Anti-Obesity Medications: LorcaserinWednesday, October 2, 2013
The following is a summary of the findings from our recent systematic review of current literature published in Nature Endocrine Reviews, in which we discuss the efficacy and safety of new and emerging anti-obesity drugs.
We undertook a broad literature search of Medscape (PubMed) using “lorcaserin”, “naltrexone”, “bupropion”, “phentermine”, “topiramate” and “weight” or “obesity” as search terms. In addition, FDA Advisory Meeting Briefing Documents related to new drug applications for each agent were reviewed.
The first drug we discuss in our paper is lorcaserin, recently approved by the FDA and launched in the US under the trade name Beliviq.
Lorcaserin is a selective agonist of 5‑hydroxytryptamine receptor 2C (5-HT2C), which is predominantly expressed in hypothalamic pro opiomelanocortin (POMC)-producing neurons in the central nervous system – the very centre that controls hunger, appetite, satiety and other aspects of energy balance.
Activation of the 5‑HT2C receptors by lorcaserin stimulates the release of melanotropin‑α (also known as α‑MSH), which decreases appetite through stimulation of melanocortin receptor 4 (MC4‑R). Genetic variants of this receptor are widespread in the population and have been implicated in the development of obesity.
Importantly, lorcaserin has low affinity for other 5‑hydroxytryptamine receptor subtypes, such as 5-HT2B, which has previously been associated with the development of valvular heart disease in patients receiving serotonergic antiobesity drugs (like Fen-Phen).
The approval of lorcaserin by the FDA was based on the results of two phase II studies and three phase III randomized controlled trials involving well over 8,000 subjects. These studies included a large number of individuals with obesity related comorbidities like hypertension, cardiovascular disease, dyslipidaemia, impaired glucose metabolism, diabetes or sleep apnoea and each study is described in detail in our paper.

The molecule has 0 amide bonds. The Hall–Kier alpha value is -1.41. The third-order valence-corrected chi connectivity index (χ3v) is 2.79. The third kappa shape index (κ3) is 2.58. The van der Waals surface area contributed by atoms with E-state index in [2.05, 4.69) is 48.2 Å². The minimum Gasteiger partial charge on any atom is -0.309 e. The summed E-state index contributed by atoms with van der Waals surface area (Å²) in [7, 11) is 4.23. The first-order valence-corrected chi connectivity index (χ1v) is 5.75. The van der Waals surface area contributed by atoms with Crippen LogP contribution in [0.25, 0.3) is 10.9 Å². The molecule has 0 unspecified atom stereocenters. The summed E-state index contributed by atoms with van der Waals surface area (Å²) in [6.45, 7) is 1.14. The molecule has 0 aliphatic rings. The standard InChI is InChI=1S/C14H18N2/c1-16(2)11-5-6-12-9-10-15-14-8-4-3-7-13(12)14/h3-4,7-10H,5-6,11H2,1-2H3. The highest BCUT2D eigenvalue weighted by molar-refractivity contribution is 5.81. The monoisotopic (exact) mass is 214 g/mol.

Although the average weight loss compared to the placebo group was relatively modest (on average about 3.5% more than the placebo group), almost twice as many participants in the lorcaserin group as in the placebo group lost at least 5% of their initial weight (47.5% versus 20.3%, respectively in one study).
These changes in body weight were accompanied by significant placebo-adjusted improvements in cardiometabolic risk factors and quality of life.
The reported rates of serious and nonserious adverse events were slightly higher in the active-treatment groups, the most common being headache (17% versus 10%), dizziness (9% versus 4%), nausea (8% versus 5%) and fatigue (7% versus 3%). No differences were observed between the groups in the occurrence of depression, anxiety or other psychiatric adverse events.
Particular attention was paid to the possibility of valvular disease by including echocardiographic assessments of all study participants, which did not reveal any significant difference in the incidence of new valvulopathies between the lorcaserin and placebo treated participants. Because new valvulopathies are a rather rare event, despite the thousands of participants in these studies, one cannot fully rule out a slightly increased risk, and this is an issue that deserves further attention.
Also with regard to safety, there is some suggestion that in extremely high doses in animal studies, lorcaserin may increase the risk of certain cancers, but there was no report of increased cancer risk in the clinical trials – again an issue that will need to be closely observed in future studies.
As with all new compounds, we still know little about long-term efficacy or safety of lorcaserin (at least when used longer than 24 months) – this, however, is not an unusual situation for new medications.
Obviously, as we point out in our review, the ultimate test of the usefulness of obesity drugs is not simply in terms of whether or not they help people lose weight (or keep it off) – the real test is whether or not they ultimately reduce obesity related health risks and improve quality of life – that question has yet to be answered for lorcaserin.
Disclaimer: lorcaserin is currently not approved for obesity treatment in Canada. I have received honoraria from the makers of lorcaserin (and other anti-obesity drugs) for consultation and research.
Rueda-Clausen CF, Padwal RS, & Sharma AM (2013). New pharmacological approaches for obesity management. Nature reviews. Endocrinology, 9 (8), 467-78 PMID: 23752772
Sunday, December 8, 2013
Phentermine works very well to suppress appetite, but caused an increase in my BPH symptoms. Can you tell me if lorcaserin and other appetite suppressing drugs also have this side effect?